This application claims priority to U.S. provisional application Ser. No. 60/688,987, filed Jun. 8, 2005.
This invention was made with Government support under Grant Nos. DABT63-84-C-0080 and DABT63-84-C-0055 awarded by the DARPA. The Government has certain rights in this invention.
A portion of the material in this patent document is subject to copyright protection under the copyright laws of the United States and of other countries. The owner of the copyright rights has no objection to the facsimile reproduction by anyone of the patent document or the patent disclosure, as it appears in the United State Patent and Trademark Office publicly available file or records, but otherwise reserves all copyright rights whatsoever. The copyright owner does not hereby waive any of its rights to have this patent document maintained in secrecy, including without limitation its rights pursuant to 37 C.F.R. § 1.14.
The provisional application, and all other materials cited herein, are incorporated by reference in their entirety.
The field of the invention is electronic searching of information.
Prior art Information Retrieval (IR) tools are relatively good at providing useful results to three classes of queries: (1) broad but “shallow” search; (2) “narrow and accurate” searches; and (3) searches for “what others are talking about”. They are not very good at responding to “topical searches”.
“Broad but shallow searches” typically return result sets with many matching pages, and ranking them is not terribly important. For example, with queries such as “travel” or “flowers”, a user usually is asking “where do I get travel information” or “where do I order flowers.” Many web pages are designed to be matched with such queries. Once these pages are returned by a Web search engine, the user reads these pages and his information need is satisfied.
With current Web search, matching is done by exact matching of words and proximity search. Since only words are known to Web search, typically the matching is so “exact” that not even stemming is used, e.g. “flowers” and “flower” return different results. Because the position of each word in the document is known, proximity search is also possible. (Proximity search assigns a score depending on order and distance of the matching between query words and document words.) Typically statistical information of words in documents is not used. Web search is not aware of phrases but only words, although phrases in a user query does match up with those in a document, but this is an artifact of exact matching and proximity search.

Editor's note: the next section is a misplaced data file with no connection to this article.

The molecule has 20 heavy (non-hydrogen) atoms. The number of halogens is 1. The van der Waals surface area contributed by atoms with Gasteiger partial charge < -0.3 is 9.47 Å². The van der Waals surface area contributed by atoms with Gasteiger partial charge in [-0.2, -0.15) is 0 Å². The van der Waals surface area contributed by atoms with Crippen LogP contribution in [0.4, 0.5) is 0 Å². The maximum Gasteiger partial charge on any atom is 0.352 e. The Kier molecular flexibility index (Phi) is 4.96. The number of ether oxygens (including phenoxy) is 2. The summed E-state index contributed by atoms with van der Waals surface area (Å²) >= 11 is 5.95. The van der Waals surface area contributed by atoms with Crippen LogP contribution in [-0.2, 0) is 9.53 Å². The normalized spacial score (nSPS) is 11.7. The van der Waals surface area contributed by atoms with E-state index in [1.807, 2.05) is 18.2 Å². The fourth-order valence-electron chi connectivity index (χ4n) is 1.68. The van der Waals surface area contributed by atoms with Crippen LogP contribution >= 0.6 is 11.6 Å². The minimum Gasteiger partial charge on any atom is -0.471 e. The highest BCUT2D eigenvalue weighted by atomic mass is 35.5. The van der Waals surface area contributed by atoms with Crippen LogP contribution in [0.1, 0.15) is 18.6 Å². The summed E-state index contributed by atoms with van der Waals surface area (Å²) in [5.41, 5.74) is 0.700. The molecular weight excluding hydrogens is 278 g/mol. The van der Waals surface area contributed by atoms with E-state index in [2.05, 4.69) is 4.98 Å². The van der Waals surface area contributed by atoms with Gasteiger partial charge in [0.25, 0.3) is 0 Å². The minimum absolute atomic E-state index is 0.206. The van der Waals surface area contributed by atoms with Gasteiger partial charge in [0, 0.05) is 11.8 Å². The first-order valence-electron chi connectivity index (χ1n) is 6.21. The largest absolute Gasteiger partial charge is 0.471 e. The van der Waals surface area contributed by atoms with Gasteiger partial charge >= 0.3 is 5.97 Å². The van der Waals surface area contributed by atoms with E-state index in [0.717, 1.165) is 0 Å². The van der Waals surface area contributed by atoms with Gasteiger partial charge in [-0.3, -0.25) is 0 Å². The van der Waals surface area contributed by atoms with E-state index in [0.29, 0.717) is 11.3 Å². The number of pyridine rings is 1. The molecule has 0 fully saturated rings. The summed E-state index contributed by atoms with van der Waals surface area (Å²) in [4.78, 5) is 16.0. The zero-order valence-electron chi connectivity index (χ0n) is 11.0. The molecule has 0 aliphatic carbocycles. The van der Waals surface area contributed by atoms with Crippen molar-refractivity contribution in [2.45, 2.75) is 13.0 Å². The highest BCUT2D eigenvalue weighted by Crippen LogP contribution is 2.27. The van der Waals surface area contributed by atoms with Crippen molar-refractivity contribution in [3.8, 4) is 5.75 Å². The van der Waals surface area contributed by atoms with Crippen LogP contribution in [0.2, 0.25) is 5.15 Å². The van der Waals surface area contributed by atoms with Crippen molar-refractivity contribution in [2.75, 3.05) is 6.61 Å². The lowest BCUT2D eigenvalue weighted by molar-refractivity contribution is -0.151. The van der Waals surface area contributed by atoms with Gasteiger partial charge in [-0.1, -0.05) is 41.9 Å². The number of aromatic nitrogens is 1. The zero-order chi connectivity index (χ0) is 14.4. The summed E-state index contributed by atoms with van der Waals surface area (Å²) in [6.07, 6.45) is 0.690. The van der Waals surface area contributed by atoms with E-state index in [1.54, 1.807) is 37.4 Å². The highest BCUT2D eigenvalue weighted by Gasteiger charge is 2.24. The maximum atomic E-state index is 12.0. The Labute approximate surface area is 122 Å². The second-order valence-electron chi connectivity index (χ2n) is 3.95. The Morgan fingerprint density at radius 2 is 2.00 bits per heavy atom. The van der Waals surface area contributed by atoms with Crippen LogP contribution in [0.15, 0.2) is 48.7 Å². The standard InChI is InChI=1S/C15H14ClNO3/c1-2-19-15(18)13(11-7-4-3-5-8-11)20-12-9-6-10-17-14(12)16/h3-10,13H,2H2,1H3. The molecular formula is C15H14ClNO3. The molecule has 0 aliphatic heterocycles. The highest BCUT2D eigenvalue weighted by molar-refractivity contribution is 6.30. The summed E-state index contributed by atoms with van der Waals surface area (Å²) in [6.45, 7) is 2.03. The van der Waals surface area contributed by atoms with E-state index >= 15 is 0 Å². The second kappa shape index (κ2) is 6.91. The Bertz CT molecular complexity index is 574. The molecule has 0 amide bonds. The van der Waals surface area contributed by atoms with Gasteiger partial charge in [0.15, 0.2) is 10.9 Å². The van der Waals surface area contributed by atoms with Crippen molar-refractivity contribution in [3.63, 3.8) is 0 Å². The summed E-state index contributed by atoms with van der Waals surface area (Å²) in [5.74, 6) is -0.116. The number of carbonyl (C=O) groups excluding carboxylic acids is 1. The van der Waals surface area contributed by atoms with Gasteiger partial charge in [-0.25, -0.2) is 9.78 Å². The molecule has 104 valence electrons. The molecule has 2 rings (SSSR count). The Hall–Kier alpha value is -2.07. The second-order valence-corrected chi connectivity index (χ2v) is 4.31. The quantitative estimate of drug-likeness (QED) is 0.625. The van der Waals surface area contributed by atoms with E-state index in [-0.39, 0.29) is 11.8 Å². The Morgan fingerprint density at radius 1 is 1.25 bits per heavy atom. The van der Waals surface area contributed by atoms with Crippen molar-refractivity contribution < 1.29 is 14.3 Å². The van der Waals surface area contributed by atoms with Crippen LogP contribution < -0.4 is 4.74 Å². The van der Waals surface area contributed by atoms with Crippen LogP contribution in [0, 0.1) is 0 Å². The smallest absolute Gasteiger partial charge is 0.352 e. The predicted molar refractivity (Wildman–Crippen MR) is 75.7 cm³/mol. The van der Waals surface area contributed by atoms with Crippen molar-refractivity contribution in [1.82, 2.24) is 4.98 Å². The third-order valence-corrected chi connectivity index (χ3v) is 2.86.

“Narrow and accurate” searches typically trigger result sets with relatively few pages. Queries with persons' names or product models' names usually are of this type of search. From the search engine's point of view, whether those pages containing the query words are in the database at all determines whether the information need can be satisfied. The main service the search engine provides therefore is being able to haul in as many pages on the Web possible. In Web search jargon, to perform well with such queries is to “do well at the tail”.
Searches for “what others are talking about” are poorly addressed by Web page searches, because the pages are usually replete with consumer product contains claims, boasts and blurbs, and almost never contain critical comments. So if one's search task is to find out what others are talking about the product, the page is not a good place to look. Nevertheless, Web search engines have a great potential of serving such search tasks very well, since they have access to a relatively complete collection of the entirety of the web by striving to crawl every (non-spam) Web page.
In conducting this type of search, the main approach by current Web search engines is to use the “anchor text”. Anchor text is the words or sentences surrounded by the HTML hyperlink tags, so it could be seen as annotations for the hyperlinked URL. By collecting all anchor text for a given URL, a Web search engine gets to know what other Web pages are “talking about” the given URL. For example, many web pages have the anchor text “search engine” for http://www.yahoo.com; therefore, given the query “search engine”, a search engine might well return http://www.yahoo.com as a top result, although the text on the Web page http://www.yahoo.com itself does not have the phrase “search engine” at all.
“Topical searching” is an area in which the current search engines do a very poor job. Topical searching involves collecting relevant documents on a given topic and finding out what this collection “is about” as a whole. When engaged in topical research, a user conducts a multi-cycled search: a query is formed and submitted to a search engine, the returned results are read, and “good” keywords and keyphrases are identified and used in the next cycle of search. Both relevant documents and keywords are accumulated until the information need is satisfied, concluding a topical research. The end product of a topical research is thus a (ranked) collection of documents as well as a list of “good” keywords and key phrases seen as relevant to the topic.